Mormonism and Islam share many taboos. In art, Muslims do not depict human faces. Likewise, Mormons shun the cross. Open discussion of sex is not socially permitted. Mormons and Muslims seem very uncomfortable with their own bodies. They are not permitted to drink alcohol or masturbate. Molly and I found much in common among young Muslim and Mormon married couples unable to enjoy themselves because they have gone their entire lives being told that sex is a dirty thing. Muslims have more taboos than Mormons. Mormons seem very enthusiastic about music, theatre, and literature. All three are heavily restricted in most Muslim cultures.

A goal of taking over the world

This may sound sinister, but that depends on your perspective. Phrases like “the gospel will roll out through all the earth” or “temples will dot the globe” sound very much like what Muslims think of as the eventual Islamisation of the world. Molly told me that Mormons believe that eventually there will be a Mormon communist theocracy. I understood her to mean a secular and religious government fused during The Millennium. This sounds very much like Islam’s goal to unite all of mankind as one Ummah, or Islamic community. Most Muslims and Mormons speak about the Mormonisation or Islamisation of the world as something people will be happy about once they see the truthfulness of Elohim’s/Allah’s true path.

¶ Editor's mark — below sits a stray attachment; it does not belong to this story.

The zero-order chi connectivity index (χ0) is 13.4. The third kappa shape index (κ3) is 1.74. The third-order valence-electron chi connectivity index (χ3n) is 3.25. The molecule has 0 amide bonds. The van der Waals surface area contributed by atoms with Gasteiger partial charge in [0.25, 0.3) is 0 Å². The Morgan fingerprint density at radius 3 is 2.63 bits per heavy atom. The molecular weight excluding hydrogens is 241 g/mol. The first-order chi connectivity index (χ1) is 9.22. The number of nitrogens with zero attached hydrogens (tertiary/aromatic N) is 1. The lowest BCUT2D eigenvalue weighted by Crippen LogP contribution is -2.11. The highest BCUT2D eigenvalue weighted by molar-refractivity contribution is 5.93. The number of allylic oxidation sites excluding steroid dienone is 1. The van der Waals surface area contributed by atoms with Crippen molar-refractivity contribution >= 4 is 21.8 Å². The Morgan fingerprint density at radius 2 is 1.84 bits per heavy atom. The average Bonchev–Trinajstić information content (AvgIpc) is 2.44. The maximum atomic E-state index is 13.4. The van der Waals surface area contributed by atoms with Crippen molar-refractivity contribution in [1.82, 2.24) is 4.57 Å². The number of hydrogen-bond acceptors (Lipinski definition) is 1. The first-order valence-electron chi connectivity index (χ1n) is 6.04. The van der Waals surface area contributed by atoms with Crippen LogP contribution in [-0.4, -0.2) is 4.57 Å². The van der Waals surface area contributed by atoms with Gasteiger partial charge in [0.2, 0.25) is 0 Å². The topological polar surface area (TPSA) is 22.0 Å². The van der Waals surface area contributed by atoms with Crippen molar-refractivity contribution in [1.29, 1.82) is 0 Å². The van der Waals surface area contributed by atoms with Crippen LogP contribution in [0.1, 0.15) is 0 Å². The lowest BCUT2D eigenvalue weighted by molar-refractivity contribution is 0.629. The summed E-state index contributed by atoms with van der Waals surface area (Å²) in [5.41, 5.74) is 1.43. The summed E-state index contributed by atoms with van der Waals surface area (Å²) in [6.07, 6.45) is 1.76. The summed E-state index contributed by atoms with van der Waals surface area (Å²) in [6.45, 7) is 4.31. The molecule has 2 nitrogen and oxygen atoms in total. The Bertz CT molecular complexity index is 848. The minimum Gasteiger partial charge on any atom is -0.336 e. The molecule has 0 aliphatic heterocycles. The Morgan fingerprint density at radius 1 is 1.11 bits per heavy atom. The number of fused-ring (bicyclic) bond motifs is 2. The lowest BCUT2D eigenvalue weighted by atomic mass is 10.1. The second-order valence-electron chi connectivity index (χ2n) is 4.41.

A large difference is that in all places where Islam is dominant, forced conversion is accepted. It is not difficult to find examples of this, for example the abduction, forced conversion, and forced marriage of Coptic Christian girls to Muslim men in Egypt. I do not believe Mormons would ever be in favour of forced conversion, as Mormonism emerged in a culture affected by the European Enlightenment and not in a nomadic culture of raiders as Islam was. Mormonism is also much more tolerant of other faith systems. The state of Utah seems to be run by mostly Mormons. Yet I could find no evidence of efforts to prevent other faiths from entering there. Not far from BYU, Molly told me, there is a large Hindu temple, and many BYU students attend its holy events. In Muslim-majority states, the rights of non-Muslims are severely restricted, and my experience as a British Muslim has been that Muslims here have begun to attempt to force the native population to conform to their standards, such as demanding halal food from non-Muslim shops and encouraging gender segregation at public schools.

Mormons seem comfortable with applying social pressure and using the law to enact their values on society, but while both religions have the goal of conquering the earth, I do not believe Mormonism would be comfortable using force to spread the faith. Islam openly encourages spreading the religion by force.